good kid Uncovered: 10 Things To Know About the Elusive Kendrick Lamar


N.W.A put Compton on the Hip-Hop map in the late 1980s with their brazen attitude and uncompromising description of the city. The approach worked so well that the “gangsta rap” trail that they blazed would not only define Compton, but the entire West Coast for decades that followed.

Now, however, Compton Hip-Hop has turned a corner with Kendrick Lamar. His brand new release, good kid, m.A.A.d city, has been hailed by many in the genre as an instant classic. With a gift for lyricism, a unique flow, and a knack for conceptualizing content, Lamar is a voice from Compton unlike anything heard before. And, with influences ranging from jazz to DMX, he and his Black Hippy movement are just as much 3 Feet High and Rising as 100 Miles and Running.

Behold, Kendrick Lamar – the voice of the next generation that many will undoubtedly follow.

Here are 10 things we now know about K. Dot:

1. The album cover features Kendrick Lamar (as a young child), his two uncles, and his grandfather.

2. Kendrick cites the whole West Coast as his influence, but still says he went back and studied Jay-Z when he started writing. He openly admitted that he was latecomer to Jay-Z’s fan base.

3. In his free time, Kendrick enjoys watching the classic ’90s TV comedy, “Martin”. Him and his Black Hippy crew also enjoys pulling pranks on one another.

4. Kendrick’s inspiration for good kid, m.A.A.d city was shining a different light on Compton, California. Compton has such a negative stigma, Kendrick says he’s determined to help change that.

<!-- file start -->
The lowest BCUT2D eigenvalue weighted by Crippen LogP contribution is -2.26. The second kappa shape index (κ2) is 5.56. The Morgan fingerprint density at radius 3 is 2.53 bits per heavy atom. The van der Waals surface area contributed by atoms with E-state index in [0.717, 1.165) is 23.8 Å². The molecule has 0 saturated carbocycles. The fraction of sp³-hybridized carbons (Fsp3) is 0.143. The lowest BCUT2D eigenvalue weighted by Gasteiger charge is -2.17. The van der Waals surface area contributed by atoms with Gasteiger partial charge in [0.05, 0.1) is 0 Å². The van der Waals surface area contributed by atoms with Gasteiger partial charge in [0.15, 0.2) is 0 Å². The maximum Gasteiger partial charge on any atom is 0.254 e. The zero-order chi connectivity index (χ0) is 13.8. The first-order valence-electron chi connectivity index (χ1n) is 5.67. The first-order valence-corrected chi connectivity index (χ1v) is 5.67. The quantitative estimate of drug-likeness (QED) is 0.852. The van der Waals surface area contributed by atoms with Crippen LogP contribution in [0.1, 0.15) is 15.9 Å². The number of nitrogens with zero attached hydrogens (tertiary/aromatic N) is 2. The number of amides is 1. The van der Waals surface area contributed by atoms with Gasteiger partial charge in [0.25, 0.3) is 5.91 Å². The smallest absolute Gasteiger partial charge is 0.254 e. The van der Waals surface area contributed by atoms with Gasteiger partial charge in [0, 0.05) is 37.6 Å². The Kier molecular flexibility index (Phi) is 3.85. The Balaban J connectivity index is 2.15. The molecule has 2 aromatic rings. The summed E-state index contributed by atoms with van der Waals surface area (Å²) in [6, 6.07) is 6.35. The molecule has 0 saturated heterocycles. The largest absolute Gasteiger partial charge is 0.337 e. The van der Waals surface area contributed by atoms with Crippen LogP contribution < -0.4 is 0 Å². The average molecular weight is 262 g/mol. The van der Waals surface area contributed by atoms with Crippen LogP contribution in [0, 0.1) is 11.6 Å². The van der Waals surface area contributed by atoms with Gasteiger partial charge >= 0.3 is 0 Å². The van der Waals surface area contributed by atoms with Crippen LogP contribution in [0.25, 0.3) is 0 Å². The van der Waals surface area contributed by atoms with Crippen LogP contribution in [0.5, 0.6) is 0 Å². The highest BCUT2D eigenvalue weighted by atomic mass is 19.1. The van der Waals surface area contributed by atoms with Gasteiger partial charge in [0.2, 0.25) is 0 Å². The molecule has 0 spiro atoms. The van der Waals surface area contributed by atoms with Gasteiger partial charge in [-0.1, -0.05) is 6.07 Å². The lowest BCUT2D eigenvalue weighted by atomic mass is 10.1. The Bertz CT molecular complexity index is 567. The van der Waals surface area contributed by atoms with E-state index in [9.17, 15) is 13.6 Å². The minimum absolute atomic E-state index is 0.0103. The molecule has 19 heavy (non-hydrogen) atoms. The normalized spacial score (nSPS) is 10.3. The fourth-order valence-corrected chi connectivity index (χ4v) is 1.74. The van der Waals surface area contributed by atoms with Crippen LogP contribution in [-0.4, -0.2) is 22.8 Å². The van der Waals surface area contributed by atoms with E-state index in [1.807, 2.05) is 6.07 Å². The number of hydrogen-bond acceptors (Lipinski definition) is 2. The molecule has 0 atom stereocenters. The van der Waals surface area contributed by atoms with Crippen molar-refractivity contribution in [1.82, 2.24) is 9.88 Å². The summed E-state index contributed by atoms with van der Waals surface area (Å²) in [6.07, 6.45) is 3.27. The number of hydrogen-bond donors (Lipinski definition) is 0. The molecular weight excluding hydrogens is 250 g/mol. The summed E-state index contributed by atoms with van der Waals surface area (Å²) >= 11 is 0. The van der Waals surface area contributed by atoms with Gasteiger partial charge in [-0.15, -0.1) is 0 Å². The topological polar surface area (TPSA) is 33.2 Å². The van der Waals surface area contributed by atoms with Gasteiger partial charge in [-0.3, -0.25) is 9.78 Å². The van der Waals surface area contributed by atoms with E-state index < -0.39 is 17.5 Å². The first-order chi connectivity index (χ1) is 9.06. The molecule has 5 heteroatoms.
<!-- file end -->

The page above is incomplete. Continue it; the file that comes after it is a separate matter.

REVIEW:’s analysis of good kid, m.A.A.d City

5. His upcoming project is a collaboration album with J. Cole. Lamar noted that he and Cole were recently in the studio. And, after good kid, m.A.A.d city takes off, the two of them plan on going back in and working on the LP.

6. When Kendrick was getting started, he had 14 people in a 12-passenger van, and followed Game’s tour bus for two months. They went from Los Angeles to Rhode Island.

7. The explanation for “m.A.A.d.” is subtly explained on a track on the album. Kendrick wouldn’t say which one.

8. When he was 13, Kendrick Lamar was rapping about murder and selling drugs.

9. One thing that Kendrick didn’t get to include on the album was a certain piece where a sample couldn’t get cleared. Kendrick wouldn’t give away any more information than that.

BONUS: Watch CEO Chuck “Jigsaw” Creekmur interview Kendrick Lamar at the Apple Store in NYC

10. If Kendrick could get anyone to join the Black Hippies now, it would be Danny Brown.

Moral of the story? Kendrick’s new album just solidified his place atop the world of Hip-Hop. We’re keeping a close watch on him!